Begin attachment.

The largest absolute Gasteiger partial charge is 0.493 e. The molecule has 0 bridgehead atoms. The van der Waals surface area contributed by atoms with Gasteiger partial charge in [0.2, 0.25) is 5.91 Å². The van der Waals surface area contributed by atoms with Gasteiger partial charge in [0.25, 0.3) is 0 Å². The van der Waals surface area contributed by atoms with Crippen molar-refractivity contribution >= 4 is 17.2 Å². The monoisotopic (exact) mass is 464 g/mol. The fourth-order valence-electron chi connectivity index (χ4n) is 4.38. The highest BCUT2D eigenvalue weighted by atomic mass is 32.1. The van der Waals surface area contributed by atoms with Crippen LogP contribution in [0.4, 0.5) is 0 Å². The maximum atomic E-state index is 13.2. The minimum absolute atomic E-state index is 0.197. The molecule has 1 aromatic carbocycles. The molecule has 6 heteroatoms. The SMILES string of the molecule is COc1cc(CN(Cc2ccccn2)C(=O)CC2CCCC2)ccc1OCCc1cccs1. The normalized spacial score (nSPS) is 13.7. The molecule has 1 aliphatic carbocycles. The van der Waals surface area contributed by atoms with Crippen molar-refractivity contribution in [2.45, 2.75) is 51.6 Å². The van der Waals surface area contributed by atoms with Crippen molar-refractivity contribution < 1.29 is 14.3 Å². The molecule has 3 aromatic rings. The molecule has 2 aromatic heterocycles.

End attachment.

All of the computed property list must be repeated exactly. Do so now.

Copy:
The largest absolute Gasteiger partial charge is 0.493 e. The molecule has 0 bridgehead atoms. The van der Waals surface area contributed by atoms with Gasteiger partial charge in [0.2, 0.25) is 5.91 Å². The van der Waals surface area contributed by atoms with Gasteiger partial charge in [0.25, 0.3) is 0 Å². The van der Waals surface area contributed by atoms with Crippen molar-refractivity contribution >= 4 is 17.2 Å². The monoisotopic (exact) mass is 464 g/mol. The fourth-order valence-electron chi connectivity index (χ4n) is 4.38. The highest BCUT2D eigenvalue weighted by atomic mass is 32.1. The van der Waals surface area contributed by atoms with Crippen LogP contribution in [0.4, 0.5) is 0 Å². The maximum atomic E-state index is 13.2. The minimum absolute atomic E-state index is 0.197. The molecule has 1 aromatic carbocycles. The molecule has 6 heteroatoms. The SMILES string of the molecule is COc1cc(CN(Cc2ccccn2)C(=O)CC2CCCC2)ccc1OCCc1cccs1. The normalized spacial score (nSPS) is 13.7. The molecule has 1 aliphatic carbocycles. The van der Waals surface area contributed by atoms with Crippen molar-refractivity contribution in [2.45, 2.75) is 51.6 Å². The van der Waals surface area contributed by atoms with Crippen molar-refractivity contribution < 1.29 is 14.3 Å². The molecule has 3 aromatic rings. The molecule has 2 aromatic heterocycles.